New Street: Liberty Village town hall update
Every new street built downtown should have a bike lane
Story and photo by Cayley James
On a blustery October night, with the Jay’s in the final innings of their only win during the ALCS I was attending a standing room only town hall meeting in a Liberty Village condo event room. The occasion was to discuss the implementation of a new street called New Street.
Bordered by Strachan on the east, Dufferin in the west, King to the north and the Gardiner Expressway to the south; Liberty Village has, over the last decade, become one of the fastest growing neighbourhoods in Toronto. Up until the early 2000s it was home to animation studios, architects and artist studios. In the past 10 years there has been unprecedented development. There's been a rash of condos built on long vacant lots, warehouses that once housed carpet and toy factories are now home to start-up offices and there's an excess of restaurants and decor shops. It's arguably a more dynamic neighbourhood than Cityplace to the east, so it's dispiriting to realize how disconnected it is from the rest of the city still. With the rail corridor cutting off most of the north-south streets on either side, the City's planners are just now playing catch up in connecting this neighbourhood with the rest of the city.
The initial plan to connect the neighbourhood to the downtown came in the form of the Front Street extension. That plan, which would have ostensibly put four lanes of Gardiner traffic in the heart of south Parkdale, was dismissed after a motion made by Gord Perks in 2008.
Map of the proposed plan, courtesy of The City of Toronto.
New Street will run along the southern border of the neighbourhood. It will have two lanes of traffic, pedestrian/cyclist multi-use path on the south side, and a tree-lined sidewalk to the north. There will not be any parking. It is intended to link Liberty Village, to connect it further east, and to alleviate the traffic volume. As far as cyclists are concerned - they were more of an afterthought in the discussion.
The town hall attendees were more worried about how the new lights on the Dufferin end would impact traffic on Springhurst Road with audible groans from many south Parkdaleans in the crowd. But with a designated cycling path that will run from Dufferin to Strachan and link up to the Adelaide and Richmond lanes into downtown this development is a godsend. Other positive cycling points from the meeting was the confirmation that the Douro Street to Western Battery Road bridge will be built: Construction begins in late 2017, adding a much needed pedestrian link on the north side of Liberty Village to access King Street. At 5 m wide and 45 m long, it will comfortably accommodate pedestrians and cyclists alike.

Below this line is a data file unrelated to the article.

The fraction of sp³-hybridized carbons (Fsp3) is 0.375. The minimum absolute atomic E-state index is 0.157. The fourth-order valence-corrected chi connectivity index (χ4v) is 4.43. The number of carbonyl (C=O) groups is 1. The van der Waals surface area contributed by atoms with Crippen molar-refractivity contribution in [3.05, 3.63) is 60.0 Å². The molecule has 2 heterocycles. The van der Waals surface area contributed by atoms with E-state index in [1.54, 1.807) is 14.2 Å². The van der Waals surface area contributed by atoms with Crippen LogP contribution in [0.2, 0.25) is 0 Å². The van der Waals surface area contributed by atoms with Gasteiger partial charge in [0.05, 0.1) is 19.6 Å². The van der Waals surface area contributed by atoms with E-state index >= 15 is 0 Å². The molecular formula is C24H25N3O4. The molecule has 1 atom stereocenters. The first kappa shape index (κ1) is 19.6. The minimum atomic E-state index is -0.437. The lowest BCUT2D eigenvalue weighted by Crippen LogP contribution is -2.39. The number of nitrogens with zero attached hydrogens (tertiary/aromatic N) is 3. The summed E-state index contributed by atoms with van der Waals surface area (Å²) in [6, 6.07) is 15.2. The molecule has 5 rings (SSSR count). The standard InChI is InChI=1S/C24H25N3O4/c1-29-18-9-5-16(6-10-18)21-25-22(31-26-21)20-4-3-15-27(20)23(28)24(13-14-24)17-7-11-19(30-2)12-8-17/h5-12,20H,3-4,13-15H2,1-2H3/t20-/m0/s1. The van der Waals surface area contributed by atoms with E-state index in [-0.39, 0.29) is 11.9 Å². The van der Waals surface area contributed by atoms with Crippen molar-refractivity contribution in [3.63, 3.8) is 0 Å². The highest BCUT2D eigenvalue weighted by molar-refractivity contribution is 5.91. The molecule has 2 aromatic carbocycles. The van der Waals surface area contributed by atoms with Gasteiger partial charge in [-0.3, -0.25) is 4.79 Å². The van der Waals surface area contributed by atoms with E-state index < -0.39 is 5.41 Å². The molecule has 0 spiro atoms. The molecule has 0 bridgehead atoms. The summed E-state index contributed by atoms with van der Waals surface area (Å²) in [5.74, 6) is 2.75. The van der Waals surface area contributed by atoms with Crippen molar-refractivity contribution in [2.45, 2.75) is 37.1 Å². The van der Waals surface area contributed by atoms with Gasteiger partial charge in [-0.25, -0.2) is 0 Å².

Cross-Section of New Street, courtesy of the City of Toronto
City Planner Greg Uens noted the ongoing construction of the pedestrian and cycling bridge that is being built at Fort York, as well as the future plans for Ordinance Park and South Stanley Park north of the GO train rail lines as well. Even so, there is a dearth of bike lanes in the area. Thankfully, the City appears to be finally getting the message that people really like bike lanes in Toronto. With the promise of the West Toronto RailPath extension south from Dundas, coupled with New Street, and the new pedestrian and cycling bridges - the downtown west will potentially be a far more bike friendly area soon. There are also plans for an accessible pedestrian and cyclist connection to the west side of Dufferin Street at Queen as part of the West Toronto RailPath expansion. One can only hope that the city's planning department hasn't forgotten the proposed King High Line. This project would incorporate parkland and a path that would be functional year-round and include a 450-m long bridge elevated above King West and the rail lines.
At the meeting planner Greg Uens and councillors Gord Perks and Mike Layton talked a big game of this new multi-purpose street, and council has approved the plan, but the City is in the process of property acquisition and New Street must be added to the Official Plan which is set to be presented to the Public Works and Infrastructure Committee in mid-2017. So New Street is still a long way off. It is projected to cost between $68-$75 million dollars.
Despite the grumblings this is, fingers crossed, a positive step forward in dealing with the ever worsening congestion in the city. It's promising that plans for New Street include plans for a new bike lane. By considering more cycleways in our plans we can continue the growth of the city in a healthier way.
If you live in south Parkdale and are concerned about traffic and parking issues there is a community meeting on October 25.
To read the Staff Report from the City of Toronto about New Street go here.